[00:30:59] And if someone had a partisan bias, and the person talks about it, I think that again solidifies that bias. And so to me, I just try to stay away from talking about anything contemporary unless I would say something like I did a while ago when it seems like it might be historically important. Now that said, rather than my saying, ‘Well, I think this or that,’ or how the press is covering Trump, or the way Trump treats the press and so forth. If I tried to approach the subject historically, I would say it’s hard to know how important the press-Trump relationship will be historically, because we tend to think, Well, this is really important, and it is for today. But who knows, a hundred years ago will anyone care? There have been bad relations between journalists and presidents at various times in history. But they certainly don’t seem — those times, those controversies don’t seem as important today, I’m sure, as they did at the time they were happening. So you can see I’m trying here not to take a view.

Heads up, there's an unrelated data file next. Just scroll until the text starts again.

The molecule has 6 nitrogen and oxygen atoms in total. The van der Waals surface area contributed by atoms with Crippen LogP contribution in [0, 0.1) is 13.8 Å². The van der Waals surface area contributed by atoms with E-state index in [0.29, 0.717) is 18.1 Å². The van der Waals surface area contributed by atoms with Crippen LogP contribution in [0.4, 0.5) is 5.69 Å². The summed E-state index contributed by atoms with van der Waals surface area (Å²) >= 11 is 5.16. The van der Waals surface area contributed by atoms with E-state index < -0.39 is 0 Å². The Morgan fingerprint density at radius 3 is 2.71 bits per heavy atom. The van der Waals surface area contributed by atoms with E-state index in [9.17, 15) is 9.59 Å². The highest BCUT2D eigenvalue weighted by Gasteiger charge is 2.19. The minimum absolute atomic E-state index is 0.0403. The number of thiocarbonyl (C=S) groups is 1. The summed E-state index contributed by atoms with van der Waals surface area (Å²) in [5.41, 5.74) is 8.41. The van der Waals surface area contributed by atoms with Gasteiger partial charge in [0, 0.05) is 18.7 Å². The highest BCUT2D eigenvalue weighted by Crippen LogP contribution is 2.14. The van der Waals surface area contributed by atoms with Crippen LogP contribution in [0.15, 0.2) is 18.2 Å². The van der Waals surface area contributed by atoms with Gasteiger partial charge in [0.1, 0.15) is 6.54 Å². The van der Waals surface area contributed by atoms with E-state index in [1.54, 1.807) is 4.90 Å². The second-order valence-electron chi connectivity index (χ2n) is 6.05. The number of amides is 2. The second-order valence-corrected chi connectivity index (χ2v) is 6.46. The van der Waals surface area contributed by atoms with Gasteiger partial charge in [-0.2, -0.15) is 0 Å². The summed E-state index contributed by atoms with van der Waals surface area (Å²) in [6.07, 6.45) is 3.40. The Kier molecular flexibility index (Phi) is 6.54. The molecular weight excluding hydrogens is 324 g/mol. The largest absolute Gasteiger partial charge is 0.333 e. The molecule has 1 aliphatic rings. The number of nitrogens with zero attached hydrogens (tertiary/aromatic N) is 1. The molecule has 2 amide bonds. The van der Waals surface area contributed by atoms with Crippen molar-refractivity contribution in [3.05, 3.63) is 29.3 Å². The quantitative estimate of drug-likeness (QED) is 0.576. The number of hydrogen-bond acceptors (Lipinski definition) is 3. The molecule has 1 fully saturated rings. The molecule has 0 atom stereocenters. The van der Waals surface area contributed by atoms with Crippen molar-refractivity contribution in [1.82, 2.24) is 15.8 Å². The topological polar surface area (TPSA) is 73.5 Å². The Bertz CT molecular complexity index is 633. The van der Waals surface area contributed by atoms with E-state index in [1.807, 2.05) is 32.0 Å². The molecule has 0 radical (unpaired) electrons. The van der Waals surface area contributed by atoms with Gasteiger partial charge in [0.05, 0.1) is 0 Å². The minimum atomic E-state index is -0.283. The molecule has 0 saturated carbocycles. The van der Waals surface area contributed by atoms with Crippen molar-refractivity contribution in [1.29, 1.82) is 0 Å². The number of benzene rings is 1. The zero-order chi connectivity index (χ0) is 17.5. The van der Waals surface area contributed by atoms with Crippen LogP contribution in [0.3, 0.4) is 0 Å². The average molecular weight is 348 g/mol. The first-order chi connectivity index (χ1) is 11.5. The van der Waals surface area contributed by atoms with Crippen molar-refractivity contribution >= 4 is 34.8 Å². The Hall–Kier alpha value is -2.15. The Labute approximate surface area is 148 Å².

Nick Hirshon: [00:32:43] No, and I understand, and there is a fine line there and for those of us who started as journalists, we were trained not to take those kinds of points of views, not to publicize our opinions, to remain neutral and objective. I can certainly appreciate where you’re coming from there. You don’t want to muddy the waters and muddy people’s opinions of your work.
David Sloan: [00:33:04] I will say I think a bald way is certainly the journalist or the concept of journalism today does not put as much emphasis on what we called objectivity, which is what I was taught when I was an undergraduate. And this is a trend that we’ve seen for decades. And, you know, this might be a trend that 50 years from now, historians might say, ‘Well, you had the 20th century, which is considered the century of objectivity, and the 21st century.’ We saw a different approach coming to the fore, which is a little, well, more subjective than journalism was so in the ’60s and ’50s and so forth. So, and it could be that the relationship between Trump and journalists may be reflective of that, but some of these things, you just don’t know. You can guess that maybe this will be important. And I guess I would say I hope that I understand it, but maybe I don’t.